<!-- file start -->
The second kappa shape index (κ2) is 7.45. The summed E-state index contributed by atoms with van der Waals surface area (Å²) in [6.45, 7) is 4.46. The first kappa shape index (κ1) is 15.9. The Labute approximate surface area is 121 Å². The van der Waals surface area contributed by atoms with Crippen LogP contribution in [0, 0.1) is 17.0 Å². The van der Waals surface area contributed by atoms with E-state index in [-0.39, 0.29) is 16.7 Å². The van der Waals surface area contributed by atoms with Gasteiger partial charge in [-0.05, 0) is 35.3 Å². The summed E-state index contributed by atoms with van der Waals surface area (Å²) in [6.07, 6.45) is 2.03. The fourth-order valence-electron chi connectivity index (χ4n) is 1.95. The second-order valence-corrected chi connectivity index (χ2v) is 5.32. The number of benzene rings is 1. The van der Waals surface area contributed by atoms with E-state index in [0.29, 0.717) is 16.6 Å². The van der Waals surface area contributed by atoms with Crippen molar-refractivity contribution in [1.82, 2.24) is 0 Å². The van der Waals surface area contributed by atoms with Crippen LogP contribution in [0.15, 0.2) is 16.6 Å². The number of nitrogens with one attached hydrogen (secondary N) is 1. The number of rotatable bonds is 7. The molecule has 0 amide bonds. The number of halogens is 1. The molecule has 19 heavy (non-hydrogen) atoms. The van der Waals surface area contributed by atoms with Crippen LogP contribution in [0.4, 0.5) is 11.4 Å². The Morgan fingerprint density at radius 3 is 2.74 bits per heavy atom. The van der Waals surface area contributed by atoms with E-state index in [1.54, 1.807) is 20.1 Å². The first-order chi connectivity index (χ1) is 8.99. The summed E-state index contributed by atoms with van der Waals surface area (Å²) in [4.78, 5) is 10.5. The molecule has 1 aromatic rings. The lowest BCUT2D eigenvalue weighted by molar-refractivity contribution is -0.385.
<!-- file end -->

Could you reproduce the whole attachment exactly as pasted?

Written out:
The second kappa shape index (κ2) is 7.45. The summed E-state index contributed by atoms with van der Waals surface area (Å²) in [6.45, 7) is 4.46. The first kappa shape index (κ1) is 15.9. The Labute approximate surface area is 121 Å². The van der Waals surface area contributed by atoms with Crippen LogP contribution in [0, 0.1) is 17.0 Å². The van der Waals surface area contributed by atoms with E-state index in [-0.39, 0.29) is 16.7 Å². The van der Waals surface area contributed by atoms with Gasteiger partial charge in [-0.05, 0) is 35.3 Å². The summed E-state index contributed by atoms with van der Waals surface area (Å²) in [6.07, 6.45) is 2.03. The fourth-order valence-electron chi connectivity index (χ4n) is 1.95. The second-order valence-corrected chi connectivity index (χ2v) is 5.32. The number of benzene rings is 1. The van der Waals surface area contributed by atoms with E-state index in [0.29, 0.717) is 16.6 Å². The van der Waals surface area contributed by atoms with Crippen molar-refractivity contribution in [1.82, 2.24) is 0 Å². The van der Waals surface area contributed by atoms with Crippen LogP contribution in [0.15, 0.2) is 16.6 Å². The number of nitrogens with one attached hydrogen (secondary N) is 1. The number of rotatable bonds is 7. The molecule has 0 amide bonds. The number of halogens is 1. The molecule has 19 heavy (non-hydrogen) atoms. The van der Waals surface area contributed by atoms with Crippen LogP contribution in [0.4, 0.5) is 11.4 Å². The Morgan fingerprint density at radius 3 is 2.74 bits per heavy atom. The van der Waals surface area contributed by atoms with E-state index in [1.54, 1.807) is 20.1 Å². The first-order chi connectivity index (χ1) is 8.99. The summed E-state index contributed by atoms with van der Waals surface area (Å²) in [4.78, 5) is 10.5. The molecule has 1 aromatic rings. The lowest BCUT2D eigenvalue weighted by molar-refractivity contribution is -0.385.